Now before Schutz accuses me of wanting to do a Tract 90 on the Book of Concord, I’d like to say that here the Augsburg Confession specifically invites us to do a Tract 90 on it. So there.

But more importantly: Ecumenically speaking, isn’t a commitment to being of the party of continuity – no matter to which ecclesial body one may belong- the sine qua non of movement toward the goal of outward, visible unity?


William Weedon said...

Amen! Amen! Amen!

Schütz said...

Now don't tell me, Fraser, that you are unaware that our Holy Father has himself made this a bit of a theme? I note that Neuhaus published "Catholic Matters" in 2006 and mentions the 2005 conclave, so I guess he was writing it in the second half of 2005. Which gives us an interesting "chicken or egg" situation, because in December 2005, the Holy Father introduced into his discourse (at the annual Curial assembly) the terminology "hermeneutics of rupture" and "hermeneutics of continuity" in relation to the interpretation of the Second Vatican Council ( This sounds so close to Neuhaus's "party of continuity/discontinuity", that I wonder who actually originated the idea--or are they in fact (both being intelligent men of like mind) simply singing from the same song sheet? I guess it must be the latter. Any way, Papa Benny has been on the same theme again at the end of his talk-back to the priests during his holiday in northern Italy (, and by this stage the terminology has sunk deep into the Catholic landscape.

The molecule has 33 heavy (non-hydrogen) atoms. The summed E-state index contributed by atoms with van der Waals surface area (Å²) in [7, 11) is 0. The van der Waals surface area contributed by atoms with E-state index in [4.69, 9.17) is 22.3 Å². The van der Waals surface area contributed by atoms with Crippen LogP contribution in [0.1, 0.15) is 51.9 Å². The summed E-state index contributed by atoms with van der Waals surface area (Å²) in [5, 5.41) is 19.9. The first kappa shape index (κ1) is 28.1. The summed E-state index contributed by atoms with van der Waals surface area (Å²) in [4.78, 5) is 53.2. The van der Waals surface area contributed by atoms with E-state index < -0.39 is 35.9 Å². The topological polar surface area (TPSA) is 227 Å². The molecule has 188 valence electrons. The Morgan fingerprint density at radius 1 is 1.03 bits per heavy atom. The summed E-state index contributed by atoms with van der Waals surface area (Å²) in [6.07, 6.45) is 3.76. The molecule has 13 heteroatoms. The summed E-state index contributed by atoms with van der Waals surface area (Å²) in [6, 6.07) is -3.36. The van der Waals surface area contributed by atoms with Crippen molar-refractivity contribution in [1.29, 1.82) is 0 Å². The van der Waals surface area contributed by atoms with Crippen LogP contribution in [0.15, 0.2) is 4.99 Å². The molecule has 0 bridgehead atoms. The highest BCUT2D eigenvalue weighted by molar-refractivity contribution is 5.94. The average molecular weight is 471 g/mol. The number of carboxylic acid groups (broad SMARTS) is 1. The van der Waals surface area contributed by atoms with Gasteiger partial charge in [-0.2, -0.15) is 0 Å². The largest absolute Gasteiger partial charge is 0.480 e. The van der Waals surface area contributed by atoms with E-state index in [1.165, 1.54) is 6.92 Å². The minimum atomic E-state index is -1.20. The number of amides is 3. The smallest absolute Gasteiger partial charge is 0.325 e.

RE its application to the Augsburg Confession, I can only say "but of course". I was always of the mind that it would be easier to do a Tract 90 on the AC than on the 39 Articles.

But here is the thing: would you and why would you? For I can see only heart-ache lying in that direction.

For a start, history since 1530 has consistently interpreted the AC through a "hermeneutic of rupture" (except for a few attempts around the 1980's to rehabilitate the AC as a Catholic confession of faith--these notably went nowhere, but see "The Role of the Augsburg Confession" edited by Burgess and published in 1980 by Fortress).

Secondly, the only reason that you would want to interpret the AC through a principle of continuity with what went before is if you are already convinced that what went before WAS the true Church and remains the true Church after that.